‘You’re 17 going on 70, you know that, right?’ the “edgy”, older guy at high school had told me after we’d had a two-hour discussion about life and where we want to be after uni.
At the time, I’d taken it as the biggest compliment ever. It meant that he saw me as someone who’s “deep” and mature enough to understand issues beyond my years.
To this day, I constantly get told I’m “mature for my age” by anyone new I meet. It’s been imprinted in my DNA that I’m the furthest thing from childish or immature. I’m capable of empathising and understanding issues that I couldn’t have experienced in my years – not yet anyway. I’m never out of my depth, so to speak.
The only problem with this though is that, like a 70 year old, I can get really set in my ways. I often tend to be a stubborn know-it-all. So when I mess up and act my age – or a little less mature than 25 – I get destructively self-loathing.
Which is why I had decided to, in essence, silence myself earlier this month by deactivating my Instagram account and disappearing from the online realm.
Just like basically everyone in the entire world, I’ve been going through a pretty tough time recently. The layers of bad vibes had been building up for a few months, with the base layer being the constant Covid-19 anxiety, followed by the loneliness and isolation, then the BLM anger and hopelessness, a sh*t load of personal issues, and to top it off, Egypt’s blood-curdling #MeToo moment. I was starting to feel like Rachel’s Thanksgiving trifle.
As much as I tried to bury my sadness and anger deep down, they always seemed to bubble over at the silliest triggers. I became a walking paradox: the most cheerful person in the (living) room, yet the most volatile. I’m emotional on a good day, but when I’m going through a bad time, everything I feel comes out in a tornado of unfiltered reactions. Just ask my family.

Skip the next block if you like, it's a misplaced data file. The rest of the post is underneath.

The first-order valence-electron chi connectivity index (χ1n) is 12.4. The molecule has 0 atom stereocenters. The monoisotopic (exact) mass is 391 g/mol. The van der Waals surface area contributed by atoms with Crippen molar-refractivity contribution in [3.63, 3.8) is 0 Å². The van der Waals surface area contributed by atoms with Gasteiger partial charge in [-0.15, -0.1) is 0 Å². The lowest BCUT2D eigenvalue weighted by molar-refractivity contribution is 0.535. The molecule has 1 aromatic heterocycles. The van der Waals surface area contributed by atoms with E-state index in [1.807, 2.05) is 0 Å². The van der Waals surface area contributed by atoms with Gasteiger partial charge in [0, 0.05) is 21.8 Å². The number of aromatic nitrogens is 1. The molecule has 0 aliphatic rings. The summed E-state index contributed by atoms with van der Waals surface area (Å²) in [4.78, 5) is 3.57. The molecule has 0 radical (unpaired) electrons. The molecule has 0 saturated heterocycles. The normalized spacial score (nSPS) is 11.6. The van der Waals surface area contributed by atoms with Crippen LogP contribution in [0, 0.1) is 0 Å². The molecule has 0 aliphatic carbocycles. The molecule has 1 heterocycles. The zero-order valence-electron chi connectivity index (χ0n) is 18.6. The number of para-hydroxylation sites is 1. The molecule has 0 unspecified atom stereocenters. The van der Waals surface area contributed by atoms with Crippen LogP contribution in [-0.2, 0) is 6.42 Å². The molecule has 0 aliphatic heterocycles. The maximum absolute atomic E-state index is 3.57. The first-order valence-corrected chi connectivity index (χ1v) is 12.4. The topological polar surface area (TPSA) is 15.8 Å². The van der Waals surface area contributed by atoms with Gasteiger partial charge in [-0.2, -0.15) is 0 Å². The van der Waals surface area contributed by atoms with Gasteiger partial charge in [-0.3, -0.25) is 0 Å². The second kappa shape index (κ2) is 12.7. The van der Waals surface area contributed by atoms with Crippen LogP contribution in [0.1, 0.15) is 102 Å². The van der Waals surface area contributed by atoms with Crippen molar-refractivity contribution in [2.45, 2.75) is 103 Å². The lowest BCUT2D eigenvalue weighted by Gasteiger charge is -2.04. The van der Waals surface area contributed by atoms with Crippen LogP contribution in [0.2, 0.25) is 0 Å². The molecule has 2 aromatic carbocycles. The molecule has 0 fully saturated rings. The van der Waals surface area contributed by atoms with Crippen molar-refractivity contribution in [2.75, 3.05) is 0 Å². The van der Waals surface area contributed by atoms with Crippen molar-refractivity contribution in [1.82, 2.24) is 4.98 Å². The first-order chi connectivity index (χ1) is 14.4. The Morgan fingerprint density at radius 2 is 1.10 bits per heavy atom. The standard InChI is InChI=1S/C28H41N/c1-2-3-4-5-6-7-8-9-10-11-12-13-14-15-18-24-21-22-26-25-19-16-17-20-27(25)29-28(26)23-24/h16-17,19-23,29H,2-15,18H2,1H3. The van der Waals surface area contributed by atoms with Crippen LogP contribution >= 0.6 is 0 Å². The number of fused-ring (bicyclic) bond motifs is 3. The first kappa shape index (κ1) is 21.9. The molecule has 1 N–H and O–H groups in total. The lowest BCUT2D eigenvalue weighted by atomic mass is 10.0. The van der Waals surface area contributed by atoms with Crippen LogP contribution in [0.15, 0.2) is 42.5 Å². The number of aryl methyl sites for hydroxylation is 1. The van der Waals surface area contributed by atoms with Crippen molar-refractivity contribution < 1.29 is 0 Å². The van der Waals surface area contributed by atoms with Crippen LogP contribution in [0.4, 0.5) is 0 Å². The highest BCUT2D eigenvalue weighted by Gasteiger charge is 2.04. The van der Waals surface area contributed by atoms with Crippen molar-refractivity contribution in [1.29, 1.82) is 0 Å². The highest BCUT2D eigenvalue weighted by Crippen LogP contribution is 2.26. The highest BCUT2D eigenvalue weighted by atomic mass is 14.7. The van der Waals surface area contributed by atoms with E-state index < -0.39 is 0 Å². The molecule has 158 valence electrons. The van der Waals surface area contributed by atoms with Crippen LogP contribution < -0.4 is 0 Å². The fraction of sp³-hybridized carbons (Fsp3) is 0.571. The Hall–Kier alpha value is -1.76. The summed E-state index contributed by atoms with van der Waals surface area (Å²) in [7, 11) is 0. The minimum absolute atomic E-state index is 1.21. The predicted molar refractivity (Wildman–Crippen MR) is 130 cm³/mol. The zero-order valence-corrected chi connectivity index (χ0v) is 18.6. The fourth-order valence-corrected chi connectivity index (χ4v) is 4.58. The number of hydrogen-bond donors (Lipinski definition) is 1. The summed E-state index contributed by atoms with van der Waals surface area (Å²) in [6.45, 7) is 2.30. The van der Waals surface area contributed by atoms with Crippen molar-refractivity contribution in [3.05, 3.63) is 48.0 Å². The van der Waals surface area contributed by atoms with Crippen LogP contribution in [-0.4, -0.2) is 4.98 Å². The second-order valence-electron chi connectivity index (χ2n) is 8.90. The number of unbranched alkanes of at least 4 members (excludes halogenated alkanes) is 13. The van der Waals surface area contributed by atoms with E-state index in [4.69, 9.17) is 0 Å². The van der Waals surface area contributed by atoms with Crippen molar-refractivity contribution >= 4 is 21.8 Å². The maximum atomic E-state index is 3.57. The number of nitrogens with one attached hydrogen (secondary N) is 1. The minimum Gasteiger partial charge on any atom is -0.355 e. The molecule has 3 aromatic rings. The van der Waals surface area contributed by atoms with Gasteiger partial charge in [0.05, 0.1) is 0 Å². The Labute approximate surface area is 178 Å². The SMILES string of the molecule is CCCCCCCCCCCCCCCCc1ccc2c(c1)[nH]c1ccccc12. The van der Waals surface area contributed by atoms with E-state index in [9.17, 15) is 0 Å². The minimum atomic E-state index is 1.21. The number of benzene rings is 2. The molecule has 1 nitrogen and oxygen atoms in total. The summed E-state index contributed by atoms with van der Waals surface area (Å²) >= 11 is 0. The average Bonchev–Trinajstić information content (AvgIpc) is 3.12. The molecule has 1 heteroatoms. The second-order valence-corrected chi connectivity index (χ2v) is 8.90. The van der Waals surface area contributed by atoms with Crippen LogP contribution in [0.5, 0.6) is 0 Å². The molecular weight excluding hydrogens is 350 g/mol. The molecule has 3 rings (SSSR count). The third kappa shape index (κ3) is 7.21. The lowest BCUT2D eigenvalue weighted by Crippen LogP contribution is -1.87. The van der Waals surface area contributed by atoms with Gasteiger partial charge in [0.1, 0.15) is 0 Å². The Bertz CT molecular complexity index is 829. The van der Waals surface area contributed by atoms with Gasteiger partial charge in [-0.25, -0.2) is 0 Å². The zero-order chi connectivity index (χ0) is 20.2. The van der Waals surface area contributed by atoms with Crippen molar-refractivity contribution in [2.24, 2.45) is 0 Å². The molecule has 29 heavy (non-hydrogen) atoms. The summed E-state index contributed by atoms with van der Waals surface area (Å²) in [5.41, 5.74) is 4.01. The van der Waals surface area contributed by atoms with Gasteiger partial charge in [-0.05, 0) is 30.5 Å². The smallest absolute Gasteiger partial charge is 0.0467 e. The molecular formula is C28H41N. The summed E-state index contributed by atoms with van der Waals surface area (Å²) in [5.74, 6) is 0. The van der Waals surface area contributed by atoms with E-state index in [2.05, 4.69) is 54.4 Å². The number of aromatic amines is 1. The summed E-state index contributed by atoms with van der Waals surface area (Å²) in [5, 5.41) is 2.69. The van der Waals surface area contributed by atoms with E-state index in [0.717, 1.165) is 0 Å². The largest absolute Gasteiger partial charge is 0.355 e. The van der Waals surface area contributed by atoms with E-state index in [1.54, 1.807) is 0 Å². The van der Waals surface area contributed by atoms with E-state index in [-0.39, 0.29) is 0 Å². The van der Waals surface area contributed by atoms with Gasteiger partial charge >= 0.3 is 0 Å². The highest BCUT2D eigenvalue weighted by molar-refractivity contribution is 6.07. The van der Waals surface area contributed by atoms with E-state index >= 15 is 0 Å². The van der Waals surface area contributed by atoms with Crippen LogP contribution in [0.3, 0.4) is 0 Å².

Most of the issues making me sleepless with rage weren’t even things I had experienced personally. I was over-empathising to the point where I had taken on the world’s trauma and internalised it.
And while I was happy to blame everyone for my unhappiness for a while, I quickly figured out that, as destructive and horrific as my tornado had been for me, it had also been rocking everyone around me’s boats. In my attempt to fix everything that was going on with me (and with the entire world) I’d accidentally destroyed a few things too.
This realisation broke me. I felt so ashamed and disgusted with myself. There I was, being an ally to every global movement while causing trauma to those closest to me. Suddenly, my anger at everything from capitalism to the patriarchy turned around and redirected towards… me.
And trust me, that’s a lot of anger.
So I’ve spent the past 3 weeks off Instagram, looking inwards rather than at my phone screen. And I discovered that by focusing on world problems, I was letting my inner emotions rot. I’d been using everything around me as a distraction from what was going on inside my own mind and heart.
This isn’t a post on how I suddenly discovered yoga and meditation and turned my life around. In all honesty, there is no conclusion here. I’m still angry at myself. I’m still disappointed at my lapse in judgement and at how, despite thinking I knew everything there was to know about myself, I was completely wrong. I have so much more to learn. The truth is, I just hadn’t messed up in a while, and that had led me to believe that I’d figured it all out for good.
I’ve started writing journal entries first thing in the morning; I guess you could call them letters to myself. While I’m still very angry with her, I’m trying to understand her, too. I’m trying to learn forgiveness.